Taking the Pledge

The furor is now dying down from the Ninth Circuit's incredibly ill-timed decision that the Pledge of Allegiance to the flag is unconstitutional. I say "ill-timed" because this is, after all, the week when we celebrate our Declaration of Independence and, in case the court didn't notice, there is a war going on. Any judge who's aware that we live in the United States of America would not have been surprised at the public outrage. The two-to-one decision threatened to create massive civil disobedience or even an insurrection, so the judge who wrote the decision issued the next day a stay until the full court can hear the case -- which only proves, after all, something I've always argued: Judges carefully read political tea leaves. But neither the decision nor its timing was any real surprise. I don't want to impugn the motives of honorable judges, but I wonder if this wasn't a deliberate, in-your-face to us religious folks. You only have to look at who participated in this decision to understand why I say that. One part of the two-judge majority was Stephen Reinhardt, who, in 1996, writing a decision overturning a Washington state referendum banning assisted suicide, singled out for condemnation "those with strong moral or religious convictions . . . They are not free to force their views, their religious convictions, or their philosophies on all of the members of the democratic society." What? Are only those without "strong moral or religious convictions" allowed to participate in the political process? This was, after all, a referendum. Was it unconstitutional that people with religious and moral convictions voted? It's an outrage that a judge, with such an anti-religion mindset, isn't called to account. Any judge who shows this kind of obvious bias should certainly recuse himself from participating in a decision involving the words "under God" in the Pledge of Allegiance. The fact is, Reinhardt has been an activist for many years in various liberal causes in the San Francisco Bay area. You see, courts do reflect the culture they live in. So maybe the Congress ought to move the Ninth Circuit to, say Medford, Oregon, just as, a few years ago, I jestingly suggested we move the U.S. Supreme Court to Dubuque, Iowa, where, compared to Washington, D.C., people tend to reflect the general good common sense of the American people. But be of good cheer. The full court in the Ninth Circuit will hear this case in the months ahead, and there's not -- if you'll excuse the expression -- a prayer that they will buck the public tide. And you can also be of good cheer for a couple of bright spots. First, note how Senators Daschle and Leahy rushed to denounce the Pledge of Allegiance decision. These are the very Senators who are blocking confirmation of Bush's judges. If the controversy continues, they will be exposed as hypocrites of the first order -- decrying what liberal judges do, while blocking the confirmation of conservatives. Second, the U.S. Supreme Court last week ruled that vouchers for secular and religious schools are constitutional. This is a huge breakthrough for religion in public life and for education -- which is why, in the next few days, you'll hear me talking about religion in public schools. This decision could do much to reform our nation's schools. So on the Fourth of July go ahead: Recite the pledge as written and rejoice. The people, not the courts, still govern America. For further information: Michael Novak, On Two Wings: Humble Faith and Common Sense at the American Founding (Encounter, 2002). David Von Drehle, "Judge Blocks Pledge Decision During Appeals," The Washington Post, 28 June 2002. You can read Judge Stephen Reinhardt's remarks in the Compassion in Dying v. Washington case (6 March 1996) here.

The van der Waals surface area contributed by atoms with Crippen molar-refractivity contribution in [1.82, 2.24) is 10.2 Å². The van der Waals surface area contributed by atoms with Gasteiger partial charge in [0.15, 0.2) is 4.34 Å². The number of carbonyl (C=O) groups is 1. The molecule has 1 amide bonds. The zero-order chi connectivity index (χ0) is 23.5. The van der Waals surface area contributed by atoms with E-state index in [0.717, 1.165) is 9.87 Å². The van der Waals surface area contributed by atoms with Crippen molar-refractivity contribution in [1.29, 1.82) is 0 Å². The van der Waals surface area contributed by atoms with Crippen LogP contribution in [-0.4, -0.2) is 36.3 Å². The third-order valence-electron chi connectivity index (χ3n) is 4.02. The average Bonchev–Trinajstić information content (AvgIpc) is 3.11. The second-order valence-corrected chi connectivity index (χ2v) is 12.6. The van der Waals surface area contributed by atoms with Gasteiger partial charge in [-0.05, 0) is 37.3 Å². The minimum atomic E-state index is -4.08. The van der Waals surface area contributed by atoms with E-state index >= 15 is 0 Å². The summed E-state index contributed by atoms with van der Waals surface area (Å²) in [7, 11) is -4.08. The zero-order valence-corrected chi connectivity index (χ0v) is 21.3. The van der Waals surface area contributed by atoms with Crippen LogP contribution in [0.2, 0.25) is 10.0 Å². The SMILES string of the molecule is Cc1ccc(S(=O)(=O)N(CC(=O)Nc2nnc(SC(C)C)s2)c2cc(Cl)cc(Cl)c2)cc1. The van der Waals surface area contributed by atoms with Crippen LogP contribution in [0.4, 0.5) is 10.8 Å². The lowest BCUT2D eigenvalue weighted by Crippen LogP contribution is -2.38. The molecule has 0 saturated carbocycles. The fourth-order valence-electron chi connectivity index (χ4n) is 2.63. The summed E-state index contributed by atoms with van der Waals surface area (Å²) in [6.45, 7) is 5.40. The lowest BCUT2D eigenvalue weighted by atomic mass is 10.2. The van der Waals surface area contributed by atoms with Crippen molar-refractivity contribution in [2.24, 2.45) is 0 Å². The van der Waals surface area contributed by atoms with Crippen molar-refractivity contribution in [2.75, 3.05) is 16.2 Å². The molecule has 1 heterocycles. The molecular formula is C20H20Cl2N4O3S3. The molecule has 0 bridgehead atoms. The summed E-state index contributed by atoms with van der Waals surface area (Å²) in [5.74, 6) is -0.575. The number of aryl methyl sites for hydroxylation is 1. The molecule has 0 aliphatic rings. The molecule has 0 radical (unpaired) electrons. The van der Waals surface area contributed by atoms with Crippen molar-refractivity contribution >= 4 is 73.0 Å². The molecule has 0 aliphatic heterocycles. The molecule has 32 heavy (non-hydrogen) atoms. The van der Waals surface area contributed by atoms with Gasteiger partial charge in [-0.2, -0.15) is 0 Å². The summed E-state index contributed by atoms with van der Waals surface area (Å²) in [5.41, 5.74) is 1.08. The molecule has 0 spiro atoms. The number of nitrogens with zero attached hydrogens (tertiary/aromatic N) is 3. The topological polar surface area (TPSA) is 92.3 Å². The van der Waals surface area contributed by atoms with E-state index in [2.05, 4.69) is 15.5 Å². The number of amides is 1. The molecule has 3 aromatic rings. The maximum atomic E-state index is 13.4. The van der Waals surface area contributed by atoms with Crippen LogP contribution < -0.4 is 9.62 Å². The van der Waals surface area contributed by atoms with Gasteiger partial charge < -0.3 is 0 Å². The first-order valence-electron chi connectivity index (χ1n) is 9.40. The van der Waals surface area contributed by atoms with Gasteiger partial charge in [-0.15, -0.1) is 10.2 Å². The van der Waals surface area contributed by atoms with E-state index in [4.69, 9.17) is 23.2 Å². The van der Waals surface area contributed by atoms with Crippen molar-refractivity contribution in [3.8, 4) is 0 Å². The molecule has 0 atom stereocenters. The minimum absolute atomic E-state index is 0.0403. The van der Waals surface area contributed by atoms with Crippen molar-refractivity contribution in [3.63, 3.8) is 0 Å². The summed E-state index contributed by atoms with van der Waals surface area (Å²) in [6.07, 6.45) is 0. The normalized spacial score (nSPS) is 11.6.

Chuck Colson


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